The aminoplast resins have at least one pendant alpha,beta-unsaturated carbonyl group per molecule or oligomer. These unsaturated carbonyl groups can be acrylate, methacrylate, or acrylamide type groups. Examples of such materials include N-(hydroxymethyl)-acrylamide, N,N′-oxydimethylenebisacrylamide, ortho- and para-acrylamidomethylated phenol, acrylamidomethylated phenolic novolac, and combinations thereof. These materials are further described in U.S. Pat. Nos. 4,903,440 and 5,236,472 (both to Kirk et al.).
Isocyanurate derivatives having at least one pendant acrylate group and isocyanate derivatives having at least one pendant acrylate group are further described in U.S. Pat. No. 4,652,274 (Boettcher et al.). An example of one isocyanurate material is the triacrylate of tris(hydroxyethyl) isocyanurate.
Epoxy resins have one ore more oxirane ring(s) and are polymerized by ring opening. Such epoxide resins include monomeric epoxy resins and oligomeric epoxy resins. Examples of useful epoxy resins include 2,2-bis[4-(2,3-epoxypropoxy)-phenyl propane] (diglycidyl ether of bisphenol) and materials available under the trade designations “EPON 828”, “EPON 1004”, and “EPON 1001F” from Resolution Performance Products, Houston, Tex.; and “DER-331”, “DER-332”, and “DER-334” from Dow Chemical Co., Midland, Mich. Other suitable epoxy resins include glycidyl ethers of phenol formaldehyde novolac commercially available under the trade designations “DEN-431” and “DEN-428” from Dow Chemical Co.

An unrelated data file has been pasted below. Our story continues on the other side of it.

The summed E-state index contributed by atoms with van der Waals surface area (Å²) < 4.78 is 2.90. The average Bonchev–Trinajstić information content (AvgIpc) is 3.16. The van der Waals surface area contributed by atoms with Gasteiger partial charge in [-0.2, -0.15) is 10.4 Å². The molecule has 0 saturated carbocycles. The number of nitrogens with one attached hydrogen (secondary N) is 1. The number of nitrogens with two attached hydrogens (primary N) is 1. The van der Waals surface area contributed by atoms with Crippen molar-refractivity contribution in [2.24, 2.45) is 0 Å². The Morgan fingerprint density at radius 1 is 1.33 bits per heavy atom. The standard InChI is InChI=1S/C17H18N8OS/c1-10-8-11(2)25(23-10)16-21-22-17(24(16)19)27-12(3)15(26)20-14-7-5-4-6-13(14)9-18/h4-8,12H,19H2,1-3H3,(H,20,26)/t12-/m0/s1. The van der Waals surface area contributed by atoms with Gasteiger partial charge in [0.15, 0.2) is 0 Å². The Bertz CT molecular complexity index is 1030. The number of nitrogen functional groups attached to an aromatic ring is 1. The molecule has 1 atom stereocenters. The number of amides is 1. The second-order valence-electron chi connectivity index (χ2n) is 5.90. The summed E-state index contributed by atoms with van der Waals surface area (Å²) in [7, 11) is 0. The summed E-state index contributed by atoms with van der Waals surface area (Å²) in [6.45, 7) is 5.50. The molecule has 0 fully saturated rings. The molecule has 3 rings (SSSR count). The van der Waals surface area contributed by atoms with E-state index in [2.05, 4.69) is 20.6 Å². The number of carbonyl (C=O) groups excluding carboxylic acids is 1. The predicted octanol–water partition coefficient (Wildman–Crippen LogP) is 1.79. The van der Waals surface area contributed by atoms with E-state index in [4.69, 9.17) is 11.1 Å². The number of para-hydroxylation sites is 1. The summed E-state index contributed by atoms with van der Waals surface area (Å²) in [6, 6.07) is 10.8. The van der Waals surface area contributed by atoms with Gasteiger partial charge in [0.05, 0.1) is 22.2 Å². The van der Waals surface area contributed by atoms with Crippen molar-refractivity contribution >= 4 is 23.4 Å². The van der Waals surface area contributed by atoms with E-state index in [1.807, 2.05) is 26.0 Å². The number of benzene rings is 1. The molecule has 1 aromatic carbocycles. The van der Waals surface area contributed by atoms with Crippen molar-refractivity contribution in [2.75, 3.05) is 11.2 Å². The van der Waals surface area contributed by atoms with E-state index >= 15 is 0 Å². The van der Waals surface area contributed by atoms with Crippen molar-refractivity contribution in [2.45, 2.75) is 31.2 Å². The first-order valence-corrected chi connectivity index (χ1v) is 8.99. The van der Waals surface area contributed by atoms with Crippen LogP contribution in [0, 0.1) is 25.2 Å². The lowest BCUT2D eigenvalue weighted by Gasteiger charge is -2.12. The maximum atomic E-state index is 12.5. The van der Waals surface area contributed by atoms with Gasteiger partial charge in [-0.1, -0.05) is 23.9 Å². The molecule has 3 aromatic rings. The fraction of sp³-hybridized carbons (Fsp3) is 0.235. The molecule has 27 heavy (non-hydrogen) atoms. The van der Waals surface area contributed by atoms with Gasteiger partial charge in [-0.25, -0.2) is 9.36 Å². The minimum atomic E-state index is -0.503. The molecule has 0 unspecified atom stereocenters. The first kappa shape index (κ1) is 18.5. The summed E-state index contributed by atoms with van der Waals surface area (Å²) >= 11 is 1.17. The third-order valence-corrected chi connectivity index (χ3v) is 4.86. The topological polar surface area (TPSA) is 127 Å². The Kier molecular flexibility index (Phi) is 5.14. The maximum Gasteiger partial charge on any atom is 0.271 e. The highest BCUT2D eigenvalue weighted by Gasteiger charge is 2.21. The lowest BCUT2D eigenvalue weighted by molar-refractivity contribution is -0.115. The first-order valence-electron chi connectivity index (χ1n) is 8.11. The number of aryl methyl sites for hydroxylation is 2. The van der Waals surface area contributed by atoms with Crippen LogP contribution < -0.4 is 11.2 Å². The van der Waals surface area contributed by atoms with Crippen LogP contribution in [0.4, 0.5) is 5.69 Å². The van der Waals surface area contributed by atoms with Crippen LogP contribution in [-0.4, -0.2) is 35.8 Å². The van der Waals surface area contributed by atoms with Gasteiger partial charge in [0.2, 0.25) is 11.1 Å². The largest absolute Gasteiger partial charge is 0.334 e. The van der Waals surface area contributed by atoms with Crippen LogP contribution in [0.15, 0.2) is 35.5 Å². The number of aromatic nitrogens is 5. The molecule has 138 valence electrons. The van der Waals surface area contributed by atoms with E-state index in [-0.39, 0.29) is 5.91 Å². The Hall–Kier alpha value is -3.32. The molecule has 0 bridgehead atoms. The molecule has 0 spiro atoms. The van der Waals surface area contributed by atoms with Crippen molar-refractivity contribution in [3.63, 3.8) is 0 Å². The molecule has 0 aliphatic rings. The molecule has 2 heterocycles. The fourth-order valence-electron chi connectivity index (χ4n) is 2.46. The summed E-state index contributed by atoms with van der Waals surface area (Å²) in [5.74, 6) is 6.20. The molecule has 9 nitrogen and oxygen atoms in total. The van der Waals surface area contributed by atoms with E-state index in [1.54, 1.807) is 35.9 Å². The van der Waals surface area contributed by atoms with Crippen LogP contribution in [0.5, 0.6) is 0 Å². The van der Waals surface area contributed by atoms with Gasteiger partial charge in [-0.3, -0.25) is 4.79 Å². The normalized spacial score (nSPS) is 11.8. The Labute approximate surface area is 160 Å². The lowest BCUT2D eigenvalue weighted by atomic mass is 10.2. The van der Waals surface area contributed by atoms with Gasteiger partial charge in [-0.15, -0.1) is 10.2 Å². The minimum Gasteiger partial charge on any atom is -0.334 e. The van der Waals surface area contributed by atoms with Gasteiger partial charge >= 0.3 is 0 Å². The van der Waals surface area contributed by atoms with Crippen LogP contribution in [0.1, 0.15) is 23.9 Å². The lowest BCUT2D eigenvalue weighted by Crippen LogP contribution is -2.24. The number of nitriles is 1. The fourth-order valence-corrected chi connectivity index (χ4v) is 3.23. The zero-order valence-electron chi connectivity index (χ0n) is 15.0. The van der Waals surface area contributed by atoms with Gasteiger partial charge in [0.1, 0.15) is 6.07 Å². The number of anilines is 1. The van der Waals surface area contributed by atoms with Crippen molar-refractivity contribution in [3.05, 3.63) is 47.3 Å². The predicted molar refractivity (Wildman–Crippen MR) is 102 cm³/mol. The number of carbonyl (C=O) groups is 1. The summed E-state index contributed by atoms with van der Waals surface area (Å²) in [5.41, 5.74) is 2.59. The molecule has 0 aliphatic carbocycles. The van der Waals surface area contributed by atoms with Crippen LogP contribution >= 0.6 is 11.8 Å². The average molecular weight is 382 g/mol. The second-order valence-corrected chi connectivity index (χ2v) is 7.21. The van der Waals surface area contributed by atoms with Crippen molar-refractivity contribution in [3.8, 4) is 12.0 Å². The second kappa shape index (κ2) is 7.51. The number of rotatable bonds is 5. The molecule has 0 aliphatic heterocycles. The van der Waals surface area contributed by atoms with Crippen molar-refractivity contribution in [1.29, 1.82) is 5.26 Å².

The epoxy resins of the invention can polymerize via a cationic mechanism with the addition of an appropriate cationic curing agent. Cationic curing agents generate an acid source to initiate the polymerization of an epoxy resin. These cationic curing agents can include a salt having an onium cation and a halogen containing a complex anion of a metal or metalloid.
Other cationic curing agents include a salt having an organometallic complex cation and a halogen containing complex anion of a metal or metalloid which are further described in U.S. Pat. No. 4,751,138 (Tumey et al.). Another example is an organometallic salt and an onium salt is described in U.S. Pat. No. 4,985,340 (Palazzotto et al.); U.S. Pat. No. 5,086,086 (Brown-Wensley et al.); and U.S. Pat. No. 5,376,428 (Palazzotto et al.). Still other cationic curing agents include an ionic salt of an organometallic complex in which the metal is selected from the elements of Periodic Group IVB, VB, VIB, VIIB and VIIIB which is described in U.S. Pat. No. 5,385,954 (Palazzotto et al.).
Regarding free radical curable resins, in some instances it is preferred that the abrasive slurry further comprise a free radical curing agent. However in the case of an electron beam energy source, the curing agent is not always required because the electron beam itself generates free radicals.